April 6, 2006
Editorials, Featured Letter, pg. 34

An article on April 2 [”State shutters 4 Payday Loan Stores”] describes the abusive practices of Bob Wolfberg, the owner of 40 payday loan branches. State regulators alleged that four of Wolfberg’s stores falsified signatures, made loans to dead people and discarded mandatory disclosure statements.

Unfortunately, these alleged violations do not surprise me.

After a long and challenging history of attempts to enact reforms that were often blocked by the powerful payday loan industry in Illinois, the Payday Loan Reform Act went into effect in December 2005.

The reforms, which were carefully crafted by the Woodstock Institute and the Monsignor John Egan Campaign for Payday Loan Reform, were established in response to consumer, industry and regulatory trends in Illinois.

The act provides key consumer protections for payday loans with terms of 120 days or less, including mechanisms to prevent overborrowing, a fee cap, a cooling off period between loans and a repayment plan. At the time the act was crafted, most payday loans in Illinois had terms of 31 days or less.

Consumer and community organizations as well as state officials were concerned that because the Payday Loan Reform Act applies to loans with terms of 120 or less, the payday loan industry would circumvent the law by making loans with terms over 120 days. Therefore, the state, with the support of the Egan Campaign, developed directives that extended the consumer protections to all payday loans, including those with terms over 120 days. These directives are awaiting approval by state legislators.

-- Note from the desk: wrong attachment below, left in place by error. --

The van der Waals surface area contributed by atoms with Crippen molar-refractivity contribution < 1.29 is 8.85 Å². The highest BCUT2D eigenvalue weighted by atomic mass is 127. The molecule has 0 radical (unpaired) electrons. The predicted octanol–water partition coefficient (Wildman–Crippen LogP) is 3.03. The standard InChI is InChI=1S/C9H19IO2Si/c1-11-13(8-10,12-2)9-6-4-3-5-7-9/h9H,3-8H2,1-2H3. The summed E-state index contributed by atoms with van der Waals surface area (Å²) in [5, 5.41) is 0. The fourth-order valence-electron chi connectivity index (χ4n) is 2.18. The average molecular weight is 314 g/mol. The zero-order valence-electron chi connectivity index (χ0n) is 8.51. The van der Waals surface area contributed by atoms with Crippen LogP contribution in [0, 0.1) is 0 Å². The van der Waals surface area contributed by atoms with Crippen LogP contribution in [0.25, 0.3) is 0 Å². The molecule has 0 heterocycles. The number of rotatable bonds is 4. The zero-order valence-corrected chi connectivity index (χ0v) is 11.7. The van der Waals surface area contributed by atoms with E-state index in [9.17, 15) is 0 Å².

It turns out that the Egan Campaign and state regulators were correct to suspect that the payday loan industry would attempt to sabotage the law.

Recent research shows that one-third of payday loans made to Illinois consumers in early February have terms over 120 days. And these lenders not only are subverting the law, they are charging higher prices than ever before for these “look alike” loans, often called “installment” or “checkbook” loans. Just two years ago, a borrower taking out a $300 installment loan for five months would pay just $86 in fees. Now, this same product will cost a borrower $446 in fees.

Illinois consumers deserve the common-sense protections provided by the Payday Loan Reform Act. While the recent enforcement action sends a clear message to payday lenders that the State of Illinois is no place for abusive lending, it is critical that the directives protecting consumers regardless of the type of payday loan they choose be approved.

Marva E. Williams
senior vice president,
Woodstock Institute 

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